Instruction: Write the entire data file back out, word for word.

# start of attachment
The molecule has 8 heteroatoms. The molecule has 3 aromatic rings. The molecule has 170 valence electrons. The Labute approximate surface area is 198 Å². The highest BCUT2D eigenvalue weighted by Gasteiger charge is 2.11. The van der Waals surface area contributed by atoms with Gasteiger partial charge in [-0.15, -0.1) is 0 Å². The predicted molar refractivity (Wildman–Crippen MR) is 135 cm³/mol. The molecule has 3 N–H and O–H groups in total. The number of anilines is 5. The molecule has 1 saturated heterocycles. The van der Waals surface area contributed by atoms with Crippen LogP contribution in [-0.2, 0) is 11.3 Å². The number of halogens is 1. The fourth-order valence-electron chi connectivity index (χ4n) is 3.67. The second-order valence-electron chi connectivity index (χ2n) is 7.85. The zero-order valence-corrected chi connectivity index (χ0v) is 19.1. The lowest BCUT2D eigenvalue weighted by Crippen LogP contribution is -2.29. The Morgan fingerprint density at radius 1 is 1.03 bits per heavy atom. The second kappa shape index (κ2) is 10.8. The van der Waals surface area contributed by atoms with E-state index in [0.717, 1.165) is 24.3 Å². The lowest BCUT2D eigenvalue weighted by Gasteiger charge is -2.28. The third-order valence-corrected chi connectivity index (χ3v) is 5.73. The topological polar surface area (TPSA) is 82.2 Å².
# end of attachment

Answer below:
The molecule has 8 heteroatoms. The molecule has 3 aromatic rings. The molecule has 170 valence electrons. The Labute approximate surface area is 198 Å². The highest BCUT2D eigenvalue weighted by Gasteiger charge is 2.11. The van der Waals surface area contributed by atoms with Gasteiger partial charge in [-0.15, -0.1) is 0 Å². The predicted molar refractivity (Wildman–Crippen MR) is 135 cm³/mol. The molecule has 3 N–H and O–H groups in total. The number of anilines is 5. The molecule has 1 saturated heterocycles. The van der Waals surface area contributed by atoms with Crippen LogP contribution in [-0.2, 0) is 11.3 Å². The number of halogens is 1. The fourth-order valence-electron chi connectivity index (χ4n) is 3.67. The second-order valence-electron chi connectivity index (χ2n) is 7.85. The zero-order valence-corrected chi connectivity index (χ0v) is 19.1. The lowest BCUT2D eigenvalue weighted by Crippen LogP contribution is -2.29. The Morgan fingerprint density at radius 1 is 1.03 bits per heavy atom. The second kappa shape index (κ2) is 10.8. The van der Waals surface area contributed by atoms with E-state index in [0.717, 1.165) is 24.3 Å². The lowest BCUT2D eigenvalue weighted by Gasteiger charge is -2.28. The third-order valence-corrected chi connectivity index (χ3v) is 5.73. The topological polar surface area (TPSA) is 82.2 Å².